Re: Fountains of the great deep

From: Dick Fischer (
Date: Fri Feb 08 2002 - 19:44:03 EST

  • Next message: Darryl Maddox: "Re: Glenn makes front page of AiG today"

    Paul Seely wrote:

    >Only by taking the "fountains of the great deep" out of their historical and
    >biblical context could they be considered "ocean basins." Biblical scholars
    >with the requisite training in languages and ancient Near Eastern studies
    >universally agree that the fountains are TERRESTRIAL fountains drawing their
    >water from the SUBTERRANEAN ocean which the Bible and other ancient Near
    >Eastern literature understood to be beneath the earth (Pss 24:2; 136:6).

    A clue to understanding precedes the flood account. Starting with Genesis
    2:5-6: "And every plant of the field before it was in the earth, and every
    herb of the field before it grew: for the Lord God had not caused it to
    rain upon the earth, and there was not a man to till the ground. But there
    went up a mist (fountain) from the earth, and watered the whole face of the

    In the Septuagint, "fountain" appears rather than "mist" in the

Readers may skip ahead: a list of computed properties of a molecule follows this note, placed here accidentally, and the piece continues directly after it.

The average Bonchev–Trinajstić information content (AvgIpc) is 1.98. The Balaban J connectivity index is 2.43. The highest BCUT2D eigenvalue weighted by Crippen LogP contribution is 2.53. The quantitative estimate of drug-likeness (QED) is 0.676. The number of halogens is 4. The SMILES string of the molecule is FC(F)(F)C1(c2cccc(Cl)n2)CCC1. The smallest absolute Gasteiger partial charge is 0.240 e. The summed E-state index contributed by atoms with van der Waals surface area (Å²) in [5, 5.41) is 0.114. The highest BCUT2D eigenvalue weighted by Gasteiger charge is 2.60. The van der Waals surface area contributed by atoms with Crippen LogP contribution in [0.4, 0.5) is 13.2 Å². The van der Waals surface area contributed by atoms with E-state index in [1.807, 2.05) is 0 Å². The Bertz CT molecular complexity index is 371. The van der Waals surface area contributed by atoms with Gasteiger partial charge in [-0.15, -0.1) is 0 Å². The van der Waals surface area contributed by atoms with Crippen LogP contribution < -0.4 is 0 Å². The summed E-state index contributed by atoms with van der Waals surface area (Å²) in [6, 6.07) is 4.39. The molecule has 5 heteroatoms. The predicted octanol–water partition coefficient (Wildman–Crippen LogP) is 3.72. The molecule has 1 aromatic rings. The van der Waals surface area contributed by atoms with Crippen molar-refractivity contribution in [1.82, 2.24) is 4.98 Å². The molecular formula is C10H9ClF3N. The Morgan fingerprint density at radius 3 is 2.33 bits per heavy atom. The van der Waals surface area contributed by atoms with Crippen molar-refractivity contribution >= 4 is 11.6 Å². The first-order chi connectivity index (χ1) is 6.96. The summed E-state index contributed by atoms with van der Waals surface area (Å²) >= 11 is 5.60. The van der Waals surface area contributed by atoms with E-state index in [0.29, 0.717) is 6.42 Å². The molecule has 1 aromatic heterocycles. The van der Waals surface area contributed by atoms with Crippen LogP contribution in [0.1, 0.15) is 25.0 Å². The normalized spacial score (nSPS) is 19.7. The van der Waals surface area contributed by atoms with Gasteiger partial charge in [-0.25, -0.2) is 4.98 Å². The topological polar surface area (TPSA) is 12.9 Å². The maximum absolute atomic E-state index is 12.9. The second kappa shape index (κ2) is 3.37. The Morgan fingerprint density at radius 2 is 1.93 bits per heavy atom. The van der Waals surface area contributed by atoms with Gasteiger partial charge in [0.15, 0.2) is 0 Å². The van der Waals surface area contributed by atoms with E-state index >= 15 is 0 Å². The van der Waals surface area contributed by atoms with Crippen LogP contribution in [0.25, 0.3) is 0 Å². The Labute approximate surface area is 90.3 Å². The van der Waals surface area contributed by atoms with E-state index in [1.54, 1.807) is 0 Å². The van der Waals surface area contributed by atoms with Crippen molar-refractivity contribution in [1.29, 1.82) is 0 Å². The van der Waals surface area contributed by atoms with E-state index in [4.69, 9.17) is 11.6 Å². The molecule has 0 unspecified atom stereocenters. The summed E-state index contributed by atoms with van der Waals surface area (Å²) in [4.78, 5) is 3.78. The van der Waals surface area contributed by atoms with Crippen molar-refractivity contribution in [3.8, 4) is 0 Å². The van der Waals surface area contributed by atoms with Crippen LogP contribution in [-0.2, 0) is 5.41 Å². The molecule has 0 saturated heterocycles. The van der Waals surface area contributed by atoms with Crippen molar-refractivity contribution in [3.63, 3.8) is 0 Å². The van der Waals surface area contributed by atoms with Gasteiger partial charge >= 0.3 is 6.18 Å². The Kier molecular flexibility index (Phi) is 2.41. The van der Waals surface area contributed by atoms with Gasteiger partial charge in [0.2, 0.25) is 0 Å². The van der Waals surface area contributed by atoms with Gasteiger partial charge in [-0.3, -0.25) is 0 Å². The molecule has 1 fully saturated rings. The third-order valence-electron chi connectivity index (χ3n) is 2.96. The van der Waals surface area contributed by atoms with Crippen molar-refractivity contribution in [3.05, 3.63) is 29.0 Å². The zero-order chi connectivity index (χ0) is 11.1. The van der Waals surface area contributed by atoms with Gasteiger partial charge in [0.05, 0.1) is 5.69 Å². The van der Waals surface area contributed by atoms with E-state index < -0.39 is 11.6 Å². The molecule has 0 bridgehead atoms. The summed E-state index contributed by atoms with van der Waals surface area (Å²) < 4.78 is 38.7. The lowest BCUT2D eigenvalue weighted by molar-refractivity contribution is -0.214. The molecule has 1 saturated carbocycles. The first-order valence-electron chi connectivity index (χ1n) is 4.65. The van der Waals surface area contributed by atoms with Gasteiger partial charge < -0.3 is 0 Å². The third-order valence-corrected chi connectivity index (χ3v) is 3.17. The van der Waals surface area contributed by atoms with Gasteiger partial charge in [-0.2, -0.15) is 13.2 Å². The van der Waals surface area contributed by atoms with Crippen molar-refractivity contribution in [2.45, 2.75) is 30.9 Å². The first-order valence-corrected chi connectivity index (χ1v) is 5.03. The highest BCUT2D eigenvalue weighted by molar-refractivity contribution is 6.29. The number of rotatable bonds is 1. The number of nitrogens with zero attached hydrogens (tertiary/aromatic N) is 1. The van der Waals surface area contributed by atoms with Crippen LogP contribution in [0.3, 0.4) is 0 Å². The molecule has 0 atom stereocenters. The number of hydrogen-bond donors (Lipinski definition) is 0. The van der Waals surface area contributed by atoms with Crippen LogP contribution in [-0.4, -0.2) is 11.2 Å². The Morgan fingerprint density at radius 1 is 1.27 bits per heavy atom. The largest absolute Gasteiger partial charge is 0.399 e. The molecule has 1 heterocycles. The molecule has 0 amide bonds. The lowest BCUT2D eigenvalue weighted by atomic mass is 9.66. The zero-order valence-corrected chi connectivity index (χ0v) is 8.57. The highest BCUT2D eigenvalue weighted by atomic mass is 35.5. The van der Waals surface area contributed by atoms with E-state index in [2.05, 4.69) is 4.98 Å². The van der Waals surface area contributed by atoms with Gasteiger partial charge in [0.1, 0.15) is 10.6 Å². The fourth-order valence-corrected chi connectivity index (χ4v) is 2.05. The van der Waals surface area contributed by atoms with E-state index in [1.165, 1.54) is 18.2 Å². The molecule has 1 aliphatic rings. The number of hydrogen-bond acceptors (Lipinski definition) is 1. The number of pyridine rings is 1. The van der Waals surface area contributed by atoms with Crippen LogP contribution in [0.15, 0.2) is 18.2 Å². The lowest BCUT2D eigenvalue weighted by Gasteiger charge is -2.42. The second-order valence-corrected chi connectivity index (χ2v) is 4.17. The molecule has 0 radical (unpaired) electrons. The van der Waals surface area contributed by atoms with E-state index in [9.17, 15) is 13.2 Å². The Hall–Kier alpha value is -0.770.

KJV. Notice that puts the word in conjunction with "plant" and "field."

    In Atrahasis we see the same connection. In the Atrahasis epic, the flood
    follows a period of drought, the phrases "fountains of the deep" or
    "fountain of the deep" appear four times. In all instances, fountain(s)
    pertain to "fields," as in this example:

             Be[low] the fountain of the deep was stopped, [that the
             flood rose not at the source].
             The field diminished [its fertility].

    In other words, the irrigation system (fountains) that dried up in the
    drought, overflowed during the flood. Just as Paul said, It has nothing to
    do with "ocean basins" at all.

    Dick Fischer - The Origins Solution -
    "The answer we should have known about 150 years ago"

    This archive was generated by hypermail 2b29 : Fri Feb 08 2002 - 19:33:26 EST